- Wright, Central’s main food court, is my second favorite food court. They have a lot of the stuff that Gresh has, plus a Sbarro. They also sell chicken nuggets, which Gresh does not have. I’ve craved chicken nuggets a lot this year and didn’t have it in me to walk to Wright. So if you love chicken nuggets, this is the place for you.
- Central is right next to the Wells Library, where tons of people love to study. This is convenient if you’re stuck there until it’s late and dark because you don’t have to walk that far to get back to your dorm.
- Central is also a very short walk away from the SRSC, probably a shorter walk than from the Northwest neighborhood.
- There isn’t a bus stop other than the Wells Library bus stop that’s close to Central on 10th Street. I believe there are two or three stops by Eigenmann, but that’s it.
- Although it’s closer to 3rd Street, it’s only really close to the east end of 3rd. The class buildings that are on the west end of 3rd are probably still a 15-20 minute walk.
- Wright doesn’t have air-conditioning, and that it so awful at the beginning and end of the school year when it’s unbearably hot. The first month or so that I was here, it was in the 90s. It’s bad enough to have to walk to and from class in that, but to live and sleep in it, too? No thank you.
- You could be placed in Eigenmann (you can only pick the neighborhood that you want, not the specific dorm), and it’s really far away from everything except East 3rd Street.
The Southeast Neighborhood
Dorms: Read, Forest, Willkie, Spruce
*Willkie and Spruce are enhanced dorms.
- Extremely close to 90% of class buildings. This would be really convenient if you have 8 AMs in the area.
- Woodlands is THE BEST food court BY FAR. They have SO many options to choose from, and there’s a fro-yo place inside! The food tastes great, too.
- There are a lot of bus stops on South Jordan and 3rd Street.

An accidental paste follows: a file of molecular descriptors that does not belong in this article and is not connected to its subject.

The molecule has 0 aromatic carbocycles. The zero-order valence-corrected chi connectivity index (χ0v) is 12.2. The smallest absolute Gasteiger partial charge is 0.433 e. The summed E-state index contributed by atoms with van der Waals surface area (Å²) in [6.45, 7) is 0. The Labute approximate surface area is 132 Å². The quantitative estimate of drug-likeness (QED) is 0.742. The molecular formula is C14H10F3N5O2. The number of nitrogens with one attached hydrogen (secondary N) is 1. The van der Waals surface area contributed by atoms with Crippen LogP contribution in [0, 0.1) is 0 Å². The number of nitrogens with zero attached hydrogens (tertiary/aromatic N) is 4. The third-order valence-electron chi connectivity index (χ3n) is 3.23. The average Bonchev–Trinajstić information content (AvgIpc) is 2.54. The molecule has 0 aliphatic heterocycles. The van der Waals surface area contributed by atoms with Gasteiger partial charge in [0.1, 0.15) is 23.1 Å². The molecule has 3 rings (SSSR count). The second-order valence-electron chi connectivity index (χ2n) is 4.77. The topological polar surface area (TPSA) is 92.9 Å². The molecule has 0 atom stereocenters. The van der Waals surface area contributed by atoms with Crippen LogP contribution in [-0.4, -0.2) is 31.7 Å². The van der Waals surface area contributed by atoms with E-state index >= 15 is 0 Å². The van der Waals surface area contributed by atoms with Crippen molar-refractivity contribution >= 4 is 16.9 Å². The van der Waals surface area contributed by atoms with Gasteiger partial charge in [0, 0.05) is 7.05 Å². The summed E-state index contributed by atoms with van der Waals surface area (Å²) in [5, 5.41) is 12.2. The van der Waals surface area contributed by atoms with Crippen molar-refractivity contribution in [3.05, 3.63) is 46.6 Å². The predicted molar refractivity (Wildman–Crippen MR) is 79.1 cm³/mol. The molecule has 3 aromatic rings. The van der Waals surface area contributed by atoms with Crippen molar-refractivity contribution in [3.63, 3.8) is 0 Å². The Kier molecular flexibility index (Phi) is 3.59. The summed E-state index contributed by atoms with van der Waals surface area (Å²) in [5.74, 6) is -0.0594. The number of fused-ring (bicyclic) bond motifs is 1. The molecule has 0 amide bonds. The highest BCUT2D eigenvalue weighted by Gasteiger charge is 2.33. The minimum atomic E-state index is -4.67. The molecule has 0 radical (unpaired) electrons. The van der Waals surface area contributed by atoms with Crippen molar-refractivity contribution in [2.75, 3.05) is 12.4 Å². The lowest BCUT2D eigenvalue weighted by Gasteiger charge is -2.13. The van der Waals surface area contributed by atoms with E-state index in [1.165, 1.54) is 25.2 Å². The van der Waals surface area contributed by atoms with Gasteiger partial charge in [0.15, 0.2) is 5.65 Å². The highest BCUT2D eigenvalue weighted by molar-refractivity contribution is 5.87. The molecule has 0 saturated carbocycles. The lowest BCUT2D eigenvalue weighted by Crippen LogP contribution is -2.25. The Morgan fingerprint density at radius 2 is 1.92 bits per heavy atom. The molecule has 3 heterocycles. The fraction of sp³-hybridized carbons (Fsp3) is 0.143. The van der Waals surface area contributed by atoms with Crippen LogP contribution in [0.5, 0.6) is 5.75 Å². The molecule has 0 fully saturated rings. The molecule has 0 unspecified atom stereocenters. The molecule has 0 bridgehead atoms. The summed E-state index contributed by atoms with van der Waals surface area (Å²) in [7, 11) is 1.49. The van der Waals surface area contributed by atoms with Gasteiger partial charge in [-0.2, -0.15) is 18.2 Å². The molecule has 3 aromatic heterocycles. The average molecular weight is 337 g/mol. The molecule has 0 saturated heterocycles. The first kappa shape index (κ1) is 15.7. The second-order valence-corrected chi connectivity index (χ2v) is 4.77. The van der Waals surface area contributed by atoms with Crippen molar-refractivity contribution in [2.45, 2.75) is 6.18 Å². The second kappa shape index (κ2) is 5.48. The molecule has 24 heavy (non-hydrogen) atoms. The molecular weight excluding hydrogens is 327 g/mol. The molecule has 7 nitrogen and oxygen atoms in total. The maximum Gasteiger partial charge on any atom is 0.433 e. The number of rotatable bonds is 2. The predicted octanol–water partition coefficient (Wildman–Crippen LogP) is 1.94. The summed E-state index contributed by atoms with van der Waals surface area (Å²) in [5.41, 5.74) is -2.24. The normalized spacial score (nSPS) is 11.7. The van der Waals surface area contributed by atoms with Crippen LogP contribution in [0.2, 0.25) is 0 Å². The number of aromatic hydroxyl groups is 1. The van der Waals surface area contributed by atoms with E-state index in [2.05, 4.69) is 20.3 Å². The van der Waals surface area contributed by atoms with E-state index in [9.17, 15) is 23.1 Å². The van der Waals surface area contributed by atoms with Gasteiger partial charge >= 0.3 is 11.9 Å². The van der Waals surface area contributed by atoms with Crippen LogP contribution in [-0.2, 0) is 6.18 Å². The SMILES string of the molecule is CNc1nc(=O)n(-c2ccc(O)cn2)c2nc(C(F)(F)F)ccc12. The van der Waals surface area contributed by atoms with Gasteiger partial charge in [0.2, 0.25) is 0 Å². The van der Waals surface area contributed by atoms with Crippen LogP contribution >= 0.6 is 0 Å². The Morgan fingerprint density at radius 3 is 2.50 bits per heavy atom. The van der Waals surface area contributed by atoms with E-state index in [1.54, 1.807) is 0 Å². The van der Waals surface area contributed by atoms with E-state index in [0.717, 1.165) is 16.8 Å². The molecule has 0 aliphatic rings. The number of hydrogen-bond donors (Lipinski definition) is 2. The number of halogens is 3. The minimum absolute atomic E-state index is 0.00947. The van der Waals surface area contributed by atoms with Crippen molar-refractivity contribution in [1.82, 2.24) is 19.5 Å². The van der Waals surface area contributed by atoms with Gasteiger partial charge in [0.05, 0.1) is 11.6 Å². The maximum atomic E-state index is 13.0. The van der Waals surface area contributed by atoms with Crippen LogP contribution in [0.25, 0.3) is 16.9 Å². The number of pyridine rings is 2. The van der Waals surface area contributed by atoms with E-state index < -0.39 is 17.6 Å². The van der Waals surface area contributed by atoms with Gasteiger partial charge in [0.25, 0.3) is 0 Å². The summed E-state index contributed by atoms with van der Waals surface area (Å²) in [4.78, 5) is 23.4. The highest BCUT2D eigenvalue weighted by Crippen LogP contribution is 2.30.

- If you’re a Jacobs School of Music student, those buildings are right across the street.
- Mother Bear’s, the world’s best pizza place ever (actually ranked 4th in the nation — how awesome is that?) is also right across the street. Hello delicious, amazing, heaven-sent pizza, goodbye money and nice body.
- It’s my favorite dorm area on campus as far as how nice the nature aspect of it is. There are a bunch of paths and it’s just really nice over there. I don’t really know how to explain it, I guess it’s just a feeling. (:
- Read doesn’t have air-conditioning.
- Both gyms, the SRSC and the WIC, are a pretty decent distance from the Southeast neighborhood.
- If you’re a Kelley student, you have to walk across campus to get to Kelley.
- This neighborhood tends to be the least social. I have friends who live over there though, and they love it.
Keep in mind that I can only provide the most detailed and accurate description of the Northwest neighborhood because that’s where I live! There are probably other things, whether they are pros or cons, that I don’t know about the other neighborhoods. All of them are really great though, and I think anyone could be really happy in any of the three. They all have about the same good and bad attributes. So don’t freak out if you don’t get into the neighborhood that you want; you could end up really loving the one that you’re placed in.
Here is the RPS link if you want to do more research.